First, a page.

A 1-11 of the worst squad numbers in history, ft Arsenal, Liverpool, Chelsea
As squad number enthusiasts, we’re of the firm belief that there a few finer sights in football than a team lining up in the numbers 1-11.
But sometimes players choose to bastardise those hallowed numbers, opting for them despite playing in a completely wrong position. Worse still are the clubs that allow them to.
We’ve compiled a 1-11 of the worst players to wear each respective number.
No.1: Edgar Davids
We’d like to give an honourable mention to Derek Riordan, who wore No.01 for a period at Hibernian as the No.10 was taken, but there was always one clear winner here.
Davids’ spell at Barnet was completely bizarre for a number of reasons, not least the fact that he was there in the first place, but he really took the biscuit assigning himself the No.1 shirt – especially considering he then went on a run of three red cards in five matches and decided not to travel to away games in distant reaches of the country.
We kind of admire the brass balls of the man tbh.
No.2: Wilfried Bony
There is a surprising amount of competition for the traditional right-back’s shirt.
Goalkeepers Joe Wildsmith and Emiliano Viviano cheekily wore the shirt after becoming quite literally the No.2 stopper at Sheffield Wednesday and Sampdoria, respectively.
Abou Diaby wore No.2 throughout the majority of his time at Arsenal but was at least often deployed in a defensive role in front of the back four.
As forwards, Arouna Kone and Clint Dempsey make us wince, although both occasionally played on the right wing, which is at least the correct side of the pitch.
That leaves Bony, who really has no excuse for taking the number when he returned to Swansea in 2017, despite the No.9 being available, as it was his second spell at the club.
Swansea were relegated at the end of the season. They deserved it.
No.3: Asamoah Gyan
Xabi Alonso can count himself lucky, but we just can’t get angry at that right foot.
Asamoah, we love you too, we really do, but you know this is unacceptable.
No.4: Hal Robson-Kanu
The number four shirt is a funny one. In some countries it’s more associated with a centre-back, which is fair enough, but we prefer to think of it belonging to a tough-tackling, holding midfielder. It’s David Batty’s number, basically.
It is certainly not a striker’s number, so Nwankwo Kanu can consider himself warned having worn it for Nigeria.
But Robson-Kanu gets the deciding vote to win this dubious honour. The forward actually credit Kanu as his inspiration for taking the number at West Brom but also admitted it was because it was the only single- digit number left and suggested it might only be for a season. Four years on, he’s still wearing it.
Scoring wonder goals at major international tournaments while technically being without a club, becoming a blockchain entrepreneur, releasing turmeric-based supplements – we get it, Hal, you’re a zany footballer. Now grow up and change to a proper number.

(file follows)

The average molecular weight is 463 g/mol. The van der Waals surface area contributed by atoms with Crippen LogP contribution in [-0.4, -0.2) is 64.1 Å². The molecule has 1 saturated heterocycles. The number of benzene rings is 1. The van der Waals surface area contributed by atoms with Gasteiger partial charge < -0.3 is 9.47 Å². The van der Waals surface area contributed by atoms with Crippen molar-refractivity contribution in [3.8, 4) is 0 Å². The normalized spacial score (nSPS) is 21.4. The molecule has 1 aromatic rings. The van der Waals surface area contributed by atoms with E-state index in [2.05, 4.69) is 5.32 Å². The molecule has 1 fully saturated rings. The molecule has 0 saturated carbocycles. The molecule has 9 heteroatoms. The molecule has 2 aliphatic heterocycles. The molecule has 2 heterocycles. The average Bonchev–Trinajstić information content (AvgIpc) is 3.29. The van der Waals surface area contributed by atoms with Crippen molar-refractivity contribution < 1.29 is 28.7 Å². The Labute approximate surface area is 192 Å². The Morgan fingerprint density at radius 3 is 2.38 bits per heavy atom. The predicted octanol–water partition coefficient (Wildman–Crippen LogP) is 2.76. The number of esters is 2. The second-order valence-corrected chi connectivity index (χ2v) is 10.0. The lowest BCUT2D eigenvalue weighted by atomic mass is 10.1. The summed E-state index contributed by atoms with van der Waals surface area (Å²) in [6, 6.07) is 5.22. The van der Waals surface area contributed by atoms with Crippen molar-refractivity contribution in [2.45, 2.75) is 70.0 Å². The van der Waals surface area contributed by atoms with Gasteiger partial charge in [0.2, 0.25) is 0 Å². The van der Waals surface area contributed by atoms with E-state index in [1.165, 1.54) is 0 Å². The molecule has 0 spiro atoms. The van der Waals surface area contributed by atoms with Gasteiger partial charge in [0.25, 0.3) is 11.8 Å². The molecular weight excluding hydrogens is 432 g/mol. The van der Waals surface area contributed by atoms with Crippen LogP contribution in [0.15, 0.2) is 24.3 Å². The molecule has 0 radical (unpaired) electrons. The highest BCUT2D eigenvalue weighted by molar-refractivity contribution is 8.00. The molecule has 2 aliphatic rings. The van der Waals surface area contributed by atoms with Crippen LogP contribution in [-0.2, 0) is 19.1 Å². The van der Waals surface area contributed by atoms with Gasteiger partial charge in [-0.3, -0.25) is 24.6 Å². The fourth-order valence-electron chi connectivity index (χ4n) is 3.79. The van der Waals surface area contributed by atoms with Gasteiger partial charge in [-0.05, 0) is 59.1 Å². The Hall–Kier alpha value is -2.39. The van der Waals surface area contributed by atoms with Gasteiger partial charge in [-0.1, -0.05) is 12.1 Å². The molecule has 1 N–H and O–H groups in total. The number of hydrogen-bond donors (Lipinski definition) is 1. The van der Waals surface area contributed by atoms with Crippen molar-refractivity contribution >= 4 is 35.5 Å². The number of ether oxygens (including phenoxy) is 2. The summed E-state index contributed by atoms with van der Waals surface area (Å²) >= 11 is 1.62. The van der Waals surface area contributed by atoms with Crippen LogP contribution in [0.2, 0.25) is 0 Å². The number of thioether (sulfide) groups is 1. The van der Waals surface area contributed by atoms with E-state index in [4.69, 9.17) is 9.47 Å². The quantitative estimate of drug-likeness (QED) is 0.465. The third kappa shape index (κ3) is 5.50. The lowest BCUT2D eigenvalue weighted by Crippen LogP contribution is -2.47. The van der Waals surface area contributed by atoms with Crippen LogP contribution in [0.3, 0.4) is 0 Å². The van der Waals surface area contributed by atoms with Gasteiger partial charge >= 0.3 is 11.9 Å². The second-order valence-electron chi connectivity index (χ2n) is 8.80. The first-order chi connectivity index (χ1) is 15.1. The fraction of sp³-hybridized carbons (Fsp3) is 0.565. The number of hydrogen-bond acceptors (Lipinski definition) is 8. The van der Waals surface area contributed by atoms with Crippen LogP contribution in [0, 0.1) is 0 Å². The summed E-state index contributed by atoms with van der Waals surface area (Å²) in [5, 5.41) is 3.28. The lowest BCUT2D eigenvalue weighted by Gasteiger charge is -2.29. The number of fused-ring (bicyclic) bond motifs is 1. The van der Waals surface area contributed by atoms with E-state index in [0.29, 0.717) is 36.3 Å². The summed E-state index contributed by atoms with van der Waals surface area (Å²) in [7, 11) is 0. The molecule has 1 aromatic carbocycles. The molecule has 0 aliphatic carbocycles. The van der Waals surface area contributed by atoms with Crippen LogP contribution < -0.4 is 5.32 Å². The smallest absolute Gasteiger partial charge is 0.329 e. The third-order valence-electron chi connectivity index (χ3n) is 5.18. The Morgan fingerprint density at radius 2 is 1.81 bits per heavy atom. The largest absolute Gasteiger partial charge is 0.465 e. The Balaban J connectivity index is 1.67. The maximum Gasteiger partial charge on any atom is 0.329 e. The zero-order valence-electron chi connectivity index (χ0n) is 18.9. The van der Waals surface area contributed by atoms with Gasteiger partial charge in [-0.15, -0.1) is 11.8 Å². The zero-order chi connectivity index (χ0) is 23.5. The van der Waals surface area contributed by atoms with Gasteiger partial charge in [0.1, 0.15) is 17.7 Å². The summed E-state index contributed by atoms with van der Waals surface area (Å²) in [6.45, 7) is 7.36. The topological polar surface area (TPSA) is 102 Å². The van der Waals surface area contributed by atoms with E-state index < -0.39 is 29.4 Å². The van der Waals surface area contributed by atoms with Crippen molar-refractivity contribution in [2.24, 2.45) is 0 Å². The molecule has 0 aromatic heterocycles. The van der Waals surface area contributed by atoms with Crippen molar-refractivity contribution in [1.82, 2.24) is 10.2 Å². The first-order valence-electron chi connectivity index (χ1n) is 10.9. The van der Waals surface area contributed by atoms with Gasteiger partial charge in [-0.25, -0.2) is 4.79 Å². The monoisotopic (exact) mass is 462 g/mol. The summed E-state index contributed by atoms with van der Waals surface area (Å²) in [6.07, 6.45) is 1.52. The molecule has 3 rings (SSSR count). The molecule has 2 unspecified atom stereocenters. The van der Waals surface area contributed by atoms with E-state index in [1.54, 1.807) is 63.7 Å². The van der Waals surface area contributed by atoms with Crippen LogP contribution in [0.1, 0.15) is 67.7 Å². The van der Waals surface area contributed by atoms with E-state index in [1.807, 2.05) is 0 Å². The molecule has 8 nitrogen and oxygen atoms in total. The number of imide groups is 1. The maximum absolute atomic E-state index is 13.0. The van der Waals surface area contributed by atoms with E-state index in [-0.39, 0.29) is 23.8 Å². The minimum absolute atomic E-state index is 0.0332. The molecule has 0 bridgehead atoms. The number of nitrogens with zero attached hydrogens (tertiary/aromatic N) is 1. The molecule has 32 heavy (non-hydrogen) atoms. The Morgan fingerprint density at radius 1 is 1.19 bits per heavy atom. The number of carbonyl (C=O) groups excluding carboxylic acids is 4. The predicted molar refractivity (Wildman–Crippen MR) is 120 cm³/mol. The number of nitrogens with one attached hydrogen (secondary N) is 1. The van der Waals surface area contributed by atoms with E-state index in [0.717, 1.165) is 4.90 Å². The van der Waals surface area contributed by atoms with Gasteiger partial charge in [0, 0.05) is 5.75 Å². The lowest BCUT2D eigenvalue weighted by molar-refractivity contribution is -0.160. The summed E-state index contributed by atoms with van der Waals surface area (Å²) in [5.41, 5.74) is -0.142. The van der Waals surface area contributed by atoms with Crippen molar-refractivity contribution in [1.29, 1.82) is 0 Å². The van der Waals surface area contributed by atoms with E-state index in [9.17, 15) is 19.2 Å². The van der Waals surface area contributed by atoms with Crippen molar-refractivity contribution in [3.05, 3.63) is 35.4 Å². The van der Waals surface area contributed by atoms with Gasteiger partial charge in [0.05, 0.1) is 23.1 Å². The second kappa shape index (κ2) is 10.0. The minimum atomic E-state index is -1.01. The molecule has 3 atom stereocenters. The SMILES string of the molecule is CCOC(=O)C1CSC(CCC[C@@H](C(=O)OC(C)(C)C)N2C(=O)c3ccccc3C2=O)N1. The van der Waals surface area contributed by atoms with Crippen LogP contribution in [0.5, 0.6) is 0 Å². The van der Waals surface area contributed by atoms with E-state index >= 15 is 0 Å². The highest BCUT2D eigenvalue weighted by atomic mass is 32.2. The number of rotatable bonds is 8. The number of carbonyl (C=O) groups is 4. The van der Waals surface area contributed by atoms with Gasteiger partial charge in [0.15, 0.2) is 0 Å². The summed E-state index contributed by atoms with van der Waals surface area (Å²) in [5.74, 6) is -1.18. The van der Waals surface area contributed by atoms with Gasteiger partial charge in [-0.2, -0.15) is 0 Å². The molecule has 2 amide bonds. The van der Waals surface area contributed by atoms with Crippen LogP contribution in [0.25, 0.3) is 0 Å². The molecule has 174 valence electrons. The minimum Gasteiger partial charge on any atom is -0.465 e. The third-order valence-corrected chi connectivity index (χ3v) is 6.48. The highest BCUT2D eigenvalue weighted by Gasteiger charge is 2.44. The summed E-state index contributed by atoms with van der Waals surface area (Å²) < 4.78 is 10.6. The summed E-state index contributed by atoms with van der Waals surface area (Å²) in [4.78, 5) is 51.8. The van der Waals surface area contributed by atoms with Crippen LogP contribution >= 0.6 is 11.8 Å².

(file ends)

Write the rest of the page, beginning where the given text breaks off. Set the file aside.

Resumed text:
No.5: Milan Baros
David Bentley’s Tottenham spell was doomed from the moment he chose the No.5, Georginio Wijnaldum goes so under the radar nobody seems to notice he’s wearing a centre-back’s shirt, and who are we to tell Zinedine Zidane he’s wrong?
Maybe we’re being a little harsh on Baros, but it’s just na.
No.6: Darren Huckerby
As with four, we can accept the No.6 shirt on a centre-back (preferably) or holding midfielder (ideally one more cultured than David Batty).
It’s not for tricky wingers, even if we do have something of a soft spot for him – mainly for this goal.
Darren Huckerby vs Manchester United, 1997. pic.twitter.com/R4apQXFU4Z
— 90s Football (@90sfootball) August 29, 2019
No.7: Christian Dailly
No.8: Glen Johnson
Stoke deserved to go down for this.
No.9: Khalid Boulahrouz
Even worse than Steve Sidwell wearing it for Chelsea. No wonder their No.9 shirt is cursed.
No.10: Williams Gallas
Gallas is not afraid of sticking his head above the parapet to do things in his own way. Even by his standards, inheriting Arsenal’s No.10 shirt from Dennis Bergkamp was pretty bold.
Arsene Wenger later suggested giving the No.10 to a defender would avoid any lazy comparisons to Bergkamp rather than pile pressure on an attacker taking over from one of the finest forwards in the club’s history.
“No.3 was uncomfortable for him and I had given the rest of the numbers out,” he added.
A centre-back who could also operate at left-back, No.3 would have been perfect, Arsene.
No.11: Sinisa Mihajlovic
Given his penchant for curling left-footed free-kicks into the top corner, we’re half-tempted to let Mihajlovic off for wearing the No.11 for much of his career as a centre-back.
It’s still wrong, but it’s still not as bad as Gallas.
Bony – Baros – Huckerby – Gyan
Dailly – Robson-Kanu – Johnson – Mihajlovic